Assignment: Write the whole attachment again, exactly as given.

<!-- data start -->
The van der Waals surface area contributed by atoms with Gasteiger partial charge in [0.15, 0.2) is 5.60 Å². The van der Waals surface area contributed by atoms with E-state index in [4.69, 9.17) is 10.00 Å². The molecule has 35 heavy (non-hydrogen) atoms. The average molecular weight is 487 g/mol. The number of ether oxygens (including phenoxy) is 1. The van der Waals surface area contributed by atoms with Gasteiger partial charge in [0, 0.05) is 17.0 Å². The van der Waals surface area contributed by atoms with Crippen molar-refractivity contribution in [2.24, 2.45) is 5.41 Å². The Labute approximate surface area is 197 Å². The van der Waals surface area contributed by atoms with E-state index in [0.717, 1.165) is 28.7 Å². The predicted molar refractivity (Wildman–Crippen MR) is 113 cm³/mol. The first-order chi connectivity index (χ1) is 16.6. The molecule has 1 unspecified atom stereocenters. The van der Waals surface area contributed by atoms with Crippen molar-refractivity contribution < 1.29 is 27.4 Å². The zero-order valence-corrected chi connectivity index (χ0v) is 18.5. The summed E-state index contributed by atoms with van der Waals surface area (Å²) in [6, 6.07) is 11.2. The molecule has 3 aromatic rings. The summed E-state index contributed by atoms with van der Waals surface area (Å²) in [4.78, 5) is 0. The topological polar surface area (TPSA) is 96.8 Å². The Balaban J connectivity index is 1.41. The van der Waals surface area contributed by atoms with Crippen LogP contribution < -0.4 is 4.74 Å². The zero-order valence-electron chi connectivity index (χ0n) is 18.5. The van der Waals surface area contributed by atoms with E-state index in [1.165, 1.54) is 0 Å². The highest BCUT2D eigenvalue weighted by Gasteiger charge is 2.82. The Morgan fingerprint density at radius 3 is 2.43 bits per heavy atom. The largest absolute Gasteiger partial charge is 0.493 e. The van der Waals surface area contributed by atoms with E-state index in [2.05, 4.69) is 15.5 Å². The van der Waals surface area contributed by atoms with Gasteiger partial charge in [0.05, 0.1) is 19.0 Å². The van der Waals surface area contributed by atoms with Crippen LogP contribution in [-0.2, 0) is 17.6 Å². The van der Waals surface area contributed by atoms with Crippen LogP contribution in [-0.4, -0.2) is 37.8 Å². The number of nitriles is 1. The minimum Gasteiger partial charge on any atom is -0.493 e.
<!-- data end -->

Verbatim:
The van der Waals surface area contributed by atoms with Gasteiger partial charge in [0.15, 0.2) is 5.60 Å². The van der Waals surface area contributed by atoms with E-state index in [4.69, 9.17) is 10.00 Å². The molecule has 35 heavy (non-hydrogen) atoms. The average molecular weight is 487 g/mol. The number of ether oxygens (including phenoxy) is 1. The van der Waals surface area contributed by atoms with Gasteiger partial charge in [0, 0.05) is 17.0 Å². The van der Waals surface area contributed by atoms with Crippen molar-refractivity contribution in [2.24, 2.45) is 5.41 Å². The Labute approximate surface area is 197 Å². The van der Waals surface area contributed by atoms with E-state index in [0.717, 1.165) is 28.7 Å². The predicted molar refractivity (Wildman–Crippen MR) is 113 cm³/mol. The first-order chi connectivity index (χ1) is 16.6. The molecule has 1 unspecified atom stereocenters. The van der Waals surface area contributed by atoms with Crippen molar-refractivity contribution < 1.29 is 27.4 Å². The zero-order valence-corrected chi connectivity index (χ0v) is 18.5. The summed E-state index contributed by atoms with van der Waals surface area (Å²) in [6, 6.07) is 11.2. The molecule has 3 aromatic rings. The summed E-state index contributed by atoms with van der Waals surface area (Å²) in [4.78, 5) is 0. The topological polar surface area (TPSA) is 96.8 Å². The Balaban J connectivity index is 1.41. The van der Waals surface area contributed by atoms with Crippen LogP contribution < -0.4 is 4.74 Å². The zero-order valence-electron chi connectivity index (χ0n) is 18.5. The van der Waals surface area contributed by atoms with E-state index in [1.165, 1.54) is 0 Å². The highest BCUT2D eigenvalue weighted by Gasteiger charge is 2.82. The Morgan fingerprint density at radius 3 is 2.43 bits per heavy atom. The largest absolute Gasteiger partial charge is 0.493 e. The van der Waals surface area contributed by atoms with E-state index in [2.05, 4.69) is 15.5 Å². The van der Waals surface area contributed by atoms with Gasteiger partial charge in [0.05, 0.1) is 19.0 Å². The van der Waals surface area contributed by atoms with Crippen LogP contribution in [-0.2, 0) is 17.6 Å². The van der Waals surface area contributed by atoms with Crippen LogP contribution in [-0.4, -0.2) is 37.8 Å². The number of nitriles is 1. The minimum Gasteiger partial charge on any atom is -0.493 e.